Agents Can Strike Gold By Selling Worksite Benefits Through Banks
Bank insurance programs currently are experiencing high activity due to banks need to find new ways to increase their revenues. From this highly charged environment, the next segment of the bank insurance market to emerge will be the small business and commercial customer. This customer provides banks a unique way to combine an entire array of property and casualty products and services with those from the life side to fashion a single enterprise solution.
There are about 25 million small businesses in the United States, representing 99% of all employers. They employ over 53% of the private work force, totaling over $1 trillion in payroll. These firms typically have 10 to 50 employees, are privately held or family owned, and represent up to $25 million in sales each.
The key point to remember is that while many of these firms do not have an insurance agent, all of them use a bank. What a prospecting gold mine for a broker or insurer working through banks.
A bank insurance agency can offer a single solution to the owners and employees of these 25 million small businesses via 3 different sales initiatives.
First, by using employee benefit programs (group and voluntary), an employer owner could customize a suite of products aimed at many of their noninsured and underinsured employees.
Second, the owner could offer benefit programs aimed at key personnel, boards of directors and, most importantly, themselves.
Third, these programs could be made more alluring by being tied to convenient bank products such as savings accounts, checking accounts and payroll deduction services.
Unlike one-on-one sales by platform salespeople to the banks customers, these small business-commercial sales present several challenges.
The first challenge is selling the new business development officer, bank branch manager or upscale bank personnel on the benefits of offering an insurance program to their customers.
The second challenge is convincing employer owners of businesses to buy into the program.
The third challenge is selling to the individual employees.
To illustrate the multiple sales opportunities, lets review the 3 tiers of this insurance sales pyramid.
The bottom tier illustrates voluntary benefits and worksite products that an employer can offer to employees. Each employee has an opportunity to buy individual products and pay for them conveniently through their employer and the bank. Among them are life insurance, long term care insurance, IRAs, and auto and homeowner insurance, along with bank products such as loans and mortgages. The cost to the employer is zero; the employee selects and pays for these benefits individually.
The middle tier illustrates the group employee benefitslife, health and retirementthat are a struggle for each employer owner. The perennial question for the owner is: What types of benefits to provide at what cost to the company?
The upper tier illustrates products and services targeted at the owners, key employees and board members. These products and services address the advanced sales concepts: buy-sell, deferred compensation and key person coverage.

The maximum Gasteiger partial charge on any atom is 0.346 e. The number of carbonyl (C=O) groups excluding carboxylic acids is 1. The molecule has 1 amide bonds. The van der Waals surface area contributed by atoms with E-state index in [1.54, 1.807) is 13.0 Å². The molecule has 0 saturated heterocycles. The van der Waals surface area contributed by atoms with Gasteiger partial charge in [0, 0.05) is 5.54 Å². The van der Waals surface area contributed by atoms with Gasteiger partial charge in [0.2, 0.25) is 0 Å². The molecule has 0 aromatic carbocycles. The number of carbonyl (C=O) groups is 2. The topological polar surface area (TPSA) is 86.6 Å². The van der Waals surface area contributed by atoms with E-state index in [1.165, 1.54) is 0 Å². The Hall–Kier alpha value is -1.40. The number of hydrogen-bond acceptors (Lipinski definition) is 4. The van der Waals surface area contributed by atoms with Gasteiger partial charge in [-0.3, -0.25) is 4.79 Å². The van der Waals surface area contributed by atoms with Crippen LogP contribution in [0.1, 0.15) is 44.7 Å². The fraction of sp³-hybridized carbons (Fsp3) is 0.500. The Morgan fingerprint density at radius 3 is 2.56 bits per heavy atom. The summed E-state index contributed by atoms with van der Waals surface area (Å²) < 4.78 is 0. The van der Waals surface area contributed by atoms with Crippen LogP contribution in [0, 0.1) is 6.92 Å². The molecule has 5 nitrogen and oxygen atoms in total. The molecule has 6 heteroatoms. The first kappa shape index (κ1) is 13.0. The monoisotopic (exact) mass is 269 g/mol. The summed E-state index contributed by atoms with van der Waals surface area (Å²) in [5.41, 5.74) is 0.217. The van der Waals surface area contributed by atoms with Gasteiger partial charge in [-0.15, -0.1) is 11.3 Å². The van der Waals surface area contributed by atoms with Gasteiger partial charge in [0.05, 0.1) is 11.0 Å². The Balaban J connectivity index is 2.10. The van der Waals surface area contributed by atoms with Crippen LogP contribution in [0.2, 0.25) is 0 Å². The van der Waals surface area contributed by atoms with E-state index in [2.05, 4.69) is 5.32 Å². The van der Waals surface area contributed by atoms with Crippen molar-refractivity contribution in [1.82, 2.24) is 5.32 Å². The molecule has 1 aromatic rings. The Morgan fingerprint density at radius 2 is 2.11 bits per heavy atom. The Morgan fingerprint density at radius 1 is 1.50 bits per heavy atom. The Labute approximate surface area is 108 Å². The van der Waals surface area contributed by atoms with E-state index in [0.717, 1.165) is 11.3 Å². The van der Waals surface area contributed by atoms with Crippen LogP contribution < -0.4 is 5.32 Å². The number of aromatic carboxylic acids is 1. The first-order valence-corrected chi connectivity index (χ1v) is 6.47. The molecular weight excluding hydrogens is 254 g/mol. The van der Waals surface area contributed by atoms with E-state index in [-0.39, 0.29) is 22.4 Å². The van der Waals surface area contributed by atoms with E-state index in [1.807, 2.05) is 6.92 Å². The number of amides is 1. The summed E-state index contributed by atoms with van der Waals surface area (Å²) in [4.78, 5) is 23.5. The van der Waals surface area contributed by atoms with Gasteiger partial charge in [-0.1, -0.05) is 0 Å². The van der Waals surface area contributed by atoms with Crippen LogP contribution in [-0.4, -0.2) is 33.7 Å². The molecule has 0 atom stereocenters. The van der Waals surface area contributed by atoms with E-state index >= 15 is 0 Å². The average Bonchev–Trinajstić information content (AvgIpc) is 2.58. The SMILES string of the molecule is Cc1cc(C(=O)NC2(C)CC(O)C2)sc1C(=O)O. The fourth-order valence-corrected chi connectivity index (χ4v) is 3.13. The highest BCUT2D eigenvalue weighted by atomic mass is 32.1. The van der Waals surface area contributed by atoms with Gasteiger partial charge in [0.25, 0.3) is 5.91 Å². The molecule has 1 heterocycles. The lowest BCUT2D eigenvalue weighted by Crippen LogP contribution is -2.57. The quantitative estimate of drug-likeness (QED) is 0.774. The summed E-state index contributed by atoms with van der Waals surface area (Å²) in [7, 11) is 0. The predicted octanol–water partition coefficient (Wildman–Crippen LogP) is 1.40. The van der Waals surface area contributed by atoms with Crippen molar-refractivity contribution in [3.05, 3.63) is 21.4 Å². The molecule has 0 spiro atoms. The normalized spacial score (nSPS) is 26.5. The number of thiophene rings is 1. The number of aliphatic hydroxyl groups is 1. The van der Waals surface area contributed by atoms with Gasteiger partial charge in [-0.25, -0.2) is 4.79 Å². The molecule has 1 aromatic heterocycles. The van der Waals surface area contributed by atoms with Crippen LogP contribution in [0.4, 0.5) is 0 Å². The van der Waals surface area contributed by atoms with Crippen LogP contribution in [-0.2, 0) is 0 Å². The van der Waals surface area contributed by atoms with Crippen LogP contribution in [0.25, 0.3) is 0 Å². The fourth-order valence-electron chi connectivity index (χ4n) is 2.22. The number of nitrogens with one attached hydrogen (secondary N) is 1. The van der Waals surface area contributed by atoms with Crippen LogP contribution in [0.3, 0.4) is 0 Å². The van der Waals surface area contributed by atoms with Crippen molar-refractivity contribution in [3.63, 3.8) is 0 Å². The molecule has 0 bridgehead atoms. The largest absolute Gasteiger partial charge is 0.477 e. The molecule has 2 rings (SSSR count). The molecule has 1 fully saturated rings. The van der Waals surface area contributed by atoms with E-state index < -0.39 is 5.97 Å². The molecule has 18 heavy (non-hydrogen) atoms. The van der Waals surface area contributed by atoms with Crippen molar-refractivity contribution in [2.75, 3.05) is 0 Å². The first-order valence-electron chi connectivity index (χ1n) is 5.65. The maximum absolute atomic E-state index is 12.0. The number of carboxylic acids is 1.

A team approach is the best method to present an enterprise insurance solution to the small business customer. A typical team is composed of a banker, a property-casualty agent and a life insurance or employee benefits agent.
The banker sets the stage by introducing the concept to the small business customer. This banker can be the new business development officer, the branch manager or someone in the banks commercial area.
Once the clients needs are defined, the property-casualty agent provides access to both commercial coverages for the business itself and to individual home and auto products for employees.
The life insurance agent then packages a suite of products focused on the owner employer, key executives and employees, in general.
To support the sale and its administration, the bank can use its own Web page or Intranet to aid enrollment in the voluntary benefits program or to purchase individual insurance coverage. To further support the electronic sales, the agencys call center provides the personnel touch through further product information to the employees and ongoing service support to both the employees and the employer.
The end result to the bank is that these insurance offerings allow it to become a full financial services provider to its small business customers. This holistic approach ties these clients more closely to the bank, increases the banks assets under management and provides needed benefits to executives and employees of small businesses.
is president of Jordan & Jordan Associates, a consulting services company in Belchertown, Mass. You can reach her at email@example.com.
Reproduced from National Underwriter Edition, November 24, 2004. Copyright 2004 by The National Underwriter Company in the serial publication. All rights reserved.Copyright in this article as an independent work may be held by the author.